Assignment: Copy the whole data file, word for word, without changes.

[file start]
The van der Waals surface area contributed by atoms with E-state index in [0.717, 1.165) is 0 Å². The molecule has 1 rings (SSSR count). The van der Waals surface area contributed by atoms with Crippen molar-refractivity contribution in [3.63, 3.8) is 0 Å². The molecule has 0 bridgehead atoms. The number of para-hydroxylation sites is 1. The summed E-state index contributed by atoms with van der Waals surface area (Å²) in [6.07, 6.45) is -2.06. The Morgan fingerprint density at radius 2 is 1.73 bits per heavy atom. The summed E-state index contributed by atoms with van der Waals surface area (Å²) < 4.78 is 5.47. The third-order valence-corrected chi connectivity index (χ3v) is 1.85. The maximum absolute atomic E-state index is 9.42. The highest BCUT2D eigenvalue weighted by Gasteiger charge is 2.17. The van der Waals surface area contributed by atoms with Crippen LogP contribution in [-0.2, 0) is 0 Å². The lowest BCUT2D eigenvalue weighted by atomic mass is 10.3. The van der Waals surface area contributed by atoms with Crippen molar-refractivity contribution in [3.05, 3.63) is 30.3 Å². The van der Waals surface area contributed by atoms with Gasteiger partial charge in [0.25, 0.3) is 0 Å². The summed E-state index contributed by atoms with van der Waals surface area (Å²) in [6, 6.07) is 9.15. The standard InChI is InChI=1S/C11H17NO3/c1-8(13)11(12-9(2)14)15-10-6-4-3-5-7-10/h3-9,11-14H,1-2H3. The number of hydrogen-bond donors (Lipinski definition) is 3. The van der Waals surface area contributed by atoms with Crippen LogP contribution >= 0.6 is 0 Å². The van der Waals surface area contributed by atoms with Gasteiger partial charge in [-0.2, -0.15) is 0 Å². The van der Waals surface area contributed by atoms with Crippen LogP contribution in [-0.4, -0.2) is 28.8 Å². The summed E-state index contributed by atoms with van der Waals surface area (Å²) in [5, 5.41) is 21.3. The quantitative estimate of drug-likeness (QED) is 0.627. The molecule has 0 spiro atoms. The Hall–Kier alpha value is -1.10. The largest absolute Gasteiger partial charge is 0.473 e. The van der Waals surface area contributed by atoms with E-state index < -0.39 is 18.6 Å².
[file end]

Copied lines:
The van der Waals surface area contributed by atoms with E-state index in [0.717, 1.165) is 0 Å². The molecule has 1 rings (SSSR count). The van der Waals surface area contributed by atoms with Crippen molar-refractivity contribution in [3.63, 3.8) is 0 Å². The molecule has 0 bridgehead atoms. The number of para-hydroxylation sites is 1. The summed E-state index contributed by atoms with van der Waals surface area (Å²) in [6.07, 6.45) is -2.06. The Morgan fingerprint density at radius 2 is 1.73 bits per heavy atom. The summed E-state index contributed by atoms with van der Waals surface area (Å²) < 4.78 is 5.47. The third-order valence-corrected chi connectivity index (χ3v) is 1.85. The maximum absolute atomic E-state index is 9.42. The highest BCUT2D eigenvalue weighted by Gasteiger charge is 2.17. The van der Waals surface area contributed by atoms with Crippen LogP contribution in [-0.2, 0) is 0 Å². The lowest BCUT2D eigenvalue weighted by atomic mass is 10.3. The van der Waals surface area contributed by atoms with Crippen molar-refractivity contribution in [3.05, 3.63) is 30.3 Å². The van der Waals surface area contributed by atoms with Gasteiger partial charge in [0.25, 0.3) is 0 Å². The summed E-state index contributed by atoms with van der Waals surface area (Å²) in [6, 6.07) is 9.15. The standard InChI is InChI=1S/C11H17NO3/c1-8(13)11(12-9(2)14)15-10-6-4-3-5-7-10/h3-9,11-14H,1-2H3. The number of hydrogen-bond donors (Lipinski definition) is 3. The van der Waals surface area contributed by atoms with Crippen LogP contribution >= 0.6 is 0 Å². The van der Waals surface area contributed by atoms with Gasteiger partial charge in [-0.2, -0.15) is 0 Å². The van der Waals surface area contributed by atoms with Crippen LogP contribution in [-0.4, -0.2) is 28.8 Å². The summed E-state index contributed by atoms with van der Waals surface area (Å²) in [5, 5.41) is 21.3. The quantitative estimate of drug-likeness (QED) is 0.627. The molecule has 0 spiro atoms. The Hall–Kier alpha value is -1.10. The largest absolute Gasteiger partial charge is 0.473 e. The van der Waals surface area contributed by atoms with E-state index < -0.39 is 18.6 Å².